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Creative Fiction

Still Breathing

It’s difficult to make sense of death. Intellectually we understand it, but emotionally there is uncertainty and fear and grief and anger. This essay was an attempt to process those feelings.

Since writing this essay, we lost two more cats, one to old age, the other to lymphoma. Both were euthanized because that’s how you show mercy to animals in pain. One of them suffered an allergic reaction to the sedative and in his final moments he was dizzy and vomiting, yet the other nestled in his cat bed and drifted off. Two more deaths, two more dead who continue breathing.


The dead breathe.

In the coffin, my father’s chest rose and fell, gently, as if he were sleeping. He could be dozing as he often did on the living room couch, only this time dressed in a suit and without any cat curled in the crook of his elbow or on the center of his chest.

He was dead—I’d witnessed the heart attack that crumpled him to the floor—yet I was watching him breathe.

A gentle rise and fall.

Everyone spoke in hushed voices. Someone blurted a ripple of laughter and someone else honked a nose-clearing bleat. People took turns staring into the long box where my father laid, hands joined across his stomach, eyes and mouth permanently closed.

If I placed my eleven-year-old hands on his chest, would I feel his dead lungs fill with air?

Twenty-four years later, my mother struggled to breathe from a hospital bed where she’d lain for weeks. During that time, the doctors had conveyed a gradually deteriorating sense of optimism and the short, bearded doctor on call that night already asked me about a DNR and a morphine drip.

All her life she battled bouts of bronchitis and pneumonia, and her greatest fear was suffocation. Over her open mouth, a BiPap breathing-machine mask forced air down her throat. The strong airflow pushed her lips off her teeth in a grotesque grin.

On a Saturday in June four months later, I was running down the driveway. A neighbor spotted a cat in the road and knew we had five. We used to have seven. One went into the woods behind our home and never came back, and the other was killed in the road just beyond our driveway—the exact spot where I was running right then.

That other cat had been killed the previous October, and when I scooped her into my arms, she was heavy, heavier than she’d been in life. I screamed my wife’s name over and over and stumbled back to the house with our poor, dead cat held against my chest. Her head hung in a terrible, peculiar way, and her pink tongue jutted from her open mouth.

All her breath was gone, but this time when I darted into the road, I found our cat sitting Sphinx-like, head up, legs stretched before her.


She was dazed, blood filling her left eye and bubbling from her nose and mouth—but very much alive, breathing rapidly. I cradled her just as I had our slain cat, but this time there was hope.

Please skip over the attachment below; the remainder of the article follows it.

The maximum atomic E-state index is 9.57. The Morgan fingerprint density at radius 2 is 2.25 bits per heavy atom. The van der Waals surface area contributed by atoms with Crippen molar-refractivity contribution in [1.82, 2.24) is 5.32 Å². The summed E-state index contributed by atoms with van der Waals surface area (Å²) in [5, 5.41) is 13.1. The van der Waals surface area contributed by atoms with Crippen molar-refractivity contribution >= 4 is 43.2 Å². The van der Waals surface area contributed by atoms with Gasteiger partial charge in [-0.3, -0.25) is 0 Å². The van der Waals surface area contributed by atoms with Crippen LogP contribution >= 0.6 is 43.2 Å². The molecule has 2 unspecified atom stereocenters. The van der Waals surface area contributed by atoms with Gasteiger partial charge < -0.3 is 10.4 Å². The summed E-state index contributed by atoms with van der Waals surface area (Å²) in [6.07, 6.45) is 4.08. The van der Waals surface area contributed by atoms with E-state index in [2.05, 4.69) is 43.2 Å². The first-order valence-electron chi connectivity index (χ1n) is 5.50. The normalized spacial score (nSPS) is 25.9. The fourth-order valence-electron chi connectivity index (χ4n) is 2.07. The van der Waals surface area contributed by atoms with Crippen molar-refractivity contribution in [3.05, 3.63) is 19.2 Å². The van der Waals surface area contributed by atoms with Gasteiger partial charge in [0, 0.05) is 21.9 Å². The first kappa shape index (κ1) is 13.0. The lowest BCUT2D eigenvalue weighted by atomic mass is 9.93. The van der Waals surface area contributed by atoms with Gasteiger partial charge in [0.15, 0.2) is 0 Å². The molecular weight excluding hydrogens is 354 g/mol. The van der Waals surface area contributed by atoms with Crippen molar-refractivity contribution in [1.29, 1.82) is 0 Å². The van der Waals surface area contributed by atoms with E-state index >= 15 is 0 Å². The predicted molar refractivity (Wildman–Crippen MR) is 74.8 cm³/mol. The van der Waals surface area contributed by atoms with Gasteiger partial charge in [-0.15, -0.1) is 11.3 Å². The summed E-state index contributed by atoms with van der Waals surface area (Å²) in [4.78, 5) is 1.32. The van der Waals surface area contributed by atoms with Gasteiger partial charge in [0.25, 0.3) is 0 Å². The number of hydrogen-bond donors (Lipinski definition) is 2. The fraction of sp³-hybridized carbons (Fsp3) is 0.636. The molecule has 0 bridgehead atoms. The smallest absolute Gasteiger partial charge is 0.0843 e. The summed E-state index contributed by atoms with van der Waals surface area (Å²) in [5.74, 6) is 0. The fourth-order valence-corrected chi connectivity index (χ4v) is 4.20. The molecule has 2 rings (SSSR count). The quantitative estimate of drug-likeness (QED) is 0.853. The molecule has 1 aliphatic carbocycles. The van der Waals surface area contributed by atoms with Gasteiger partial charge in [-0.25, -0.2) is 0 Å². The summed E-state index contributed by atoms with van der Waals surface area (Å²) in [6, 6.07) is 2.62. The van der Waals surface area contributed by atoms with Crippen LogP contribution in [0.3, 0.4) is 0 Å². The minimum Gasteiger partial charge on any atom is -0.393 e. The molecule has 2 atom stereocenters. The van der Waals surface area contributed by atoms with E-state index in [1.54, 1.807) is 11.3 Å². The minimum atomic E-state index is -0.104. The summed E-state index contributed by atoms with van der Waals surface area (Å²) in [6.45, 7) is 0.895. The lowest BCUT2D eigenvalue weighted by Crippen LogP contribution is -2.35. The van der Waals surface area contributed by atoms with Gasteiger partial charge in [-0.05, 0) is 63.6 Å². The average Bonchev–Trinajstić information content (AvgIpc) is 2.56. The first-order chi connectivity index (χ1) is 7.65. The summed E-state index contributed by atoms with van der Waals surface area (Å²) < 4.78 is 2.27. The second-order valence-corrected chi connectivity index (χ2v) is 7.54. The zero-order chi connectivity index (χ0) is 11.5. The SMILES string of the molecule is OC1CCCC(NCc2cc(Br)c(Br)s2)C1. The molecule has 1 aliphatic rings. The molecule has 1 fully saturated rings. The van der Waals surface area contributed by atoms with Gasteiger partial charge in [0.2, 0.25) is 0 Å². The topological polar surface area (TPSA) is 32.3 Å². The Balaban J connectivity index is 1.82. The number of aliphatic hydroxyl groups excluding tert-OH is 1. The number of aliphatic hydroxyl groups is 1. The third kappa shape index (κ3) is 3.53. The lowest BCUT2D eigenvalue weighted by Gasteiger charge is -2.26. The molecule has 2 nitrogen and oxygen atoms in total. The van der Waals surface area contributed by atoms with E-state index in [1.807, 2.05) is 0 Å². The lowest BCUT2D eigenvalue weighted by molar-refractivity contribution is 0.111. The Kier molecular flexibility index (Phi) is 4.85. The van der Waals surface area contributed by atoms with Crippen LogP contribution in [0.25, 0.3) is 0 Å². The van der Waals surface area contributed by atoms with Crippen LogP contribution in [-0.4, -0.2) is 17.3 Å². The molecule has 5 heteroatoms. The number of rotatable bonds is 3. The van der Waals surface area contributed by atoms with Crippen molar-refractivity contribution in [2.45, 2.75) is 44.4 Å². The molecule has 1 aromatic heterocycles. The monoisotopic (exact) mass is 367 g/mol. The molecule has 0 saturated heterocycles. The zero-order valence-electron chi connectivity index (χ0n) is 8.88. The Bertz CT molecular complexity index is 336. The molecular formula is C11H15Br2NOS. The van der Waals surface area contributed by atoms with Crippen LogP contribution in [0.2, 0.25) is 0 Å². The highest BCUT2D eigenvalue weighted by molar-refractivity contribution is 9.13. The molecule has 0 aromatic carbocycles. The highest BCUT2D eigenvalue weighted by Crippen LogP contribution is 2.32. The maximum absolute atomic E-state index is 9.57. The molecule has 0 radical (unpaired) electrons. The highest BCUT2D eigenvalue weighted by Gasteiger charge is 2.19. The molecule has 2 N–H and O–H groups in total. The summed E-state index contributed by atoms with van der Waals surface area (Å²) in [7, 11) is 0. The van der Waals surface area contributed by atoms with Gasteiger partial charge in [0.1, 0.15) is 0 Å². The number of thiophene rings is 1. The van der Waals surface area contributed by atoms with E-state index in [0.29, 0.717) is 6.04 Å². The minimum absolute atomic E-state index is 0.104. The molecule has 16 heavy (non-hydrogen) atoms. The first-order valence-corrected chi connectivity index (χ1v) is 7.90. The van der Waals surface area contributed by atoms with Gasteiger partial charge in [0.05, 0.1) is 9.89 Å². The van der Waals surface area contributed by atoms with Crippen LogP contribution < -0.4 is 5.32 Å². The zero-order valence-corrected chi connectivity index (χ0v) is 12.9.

In the car speeding to the emergency vet’s, the cat’s breathing slowed, and I shook her. “No,” I said. “No. You stay with me. Stay awake.”

She did.

Her face was skinned, her eye blinded, but she kept breathing. Still does.

In that hospital room on a February night, the BiPap machine was turned off. We’d been summoned back in the middle of the night, it was cold and sleeting, and my wife, best friend, and I stood witness.

My mother’s breath caught, as did mine—

Ten years before, my aunt tugged down her oxygen mask and said her final words between gasps. “I just want to live,” she said.

And for a little while, she did. My mother at her side, weeping. I was unsure what to do. My aunt’s eyes were wide and fearful—those ragged breaths just kept coming.

The brain cancer killed her a day later, and the next time I saw her, she was a bag of cremated ashes inside a white biodegradable box.

For my mother, it was cardiopulmonary and kidney failure, not cancer. Months of hospital visits, surgeries, physical rehab, all of it ending here in a hospital bed, my wife and best friend holding her hands, me kissing her forehead—and when the final breath left her, it was so slight and peaceful, and the sun pushed over the mountains along the horizon and bright morning light splashed the windows.

A moment of grace.

That’s how it should be, you should die peacefully with your loved ones around you and the sun rising as if in heavenly blessing, except it’s months earlier and I’m on my knees in the October cold, scooping out clumps of dirt, my hands sore and cramping from shoveling rocky ground. My throat is sore too, because I had been screaming accusations, damnations, and threats at every passing car—and at the darkening sky above.

When I placed our cat in the ground, wrapped in her favorite green blanket, the one she would knead and suckle on, white paws flexing, drool slipping off her muzzle to blot the tattered cloth, I found it was too final, too absolute and irrevocable, to cover her and fill the hole. Too much like forgetting.

Yet I did fill the hole, smoothing over the dirt. The ground was cool, and beneath my hands it lifted just slightly and dropped.

A gentle rise and fall.

My father in his coffin. My mother. My aunt. And a cat.

Dead—and still breathing.

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Chris DiLeo

Chris DiLeo is the author of several horror novels, including Revival Road, Dead End, and The Devil Virus. He is a high school English teacher in New York. Follow him @authordileo.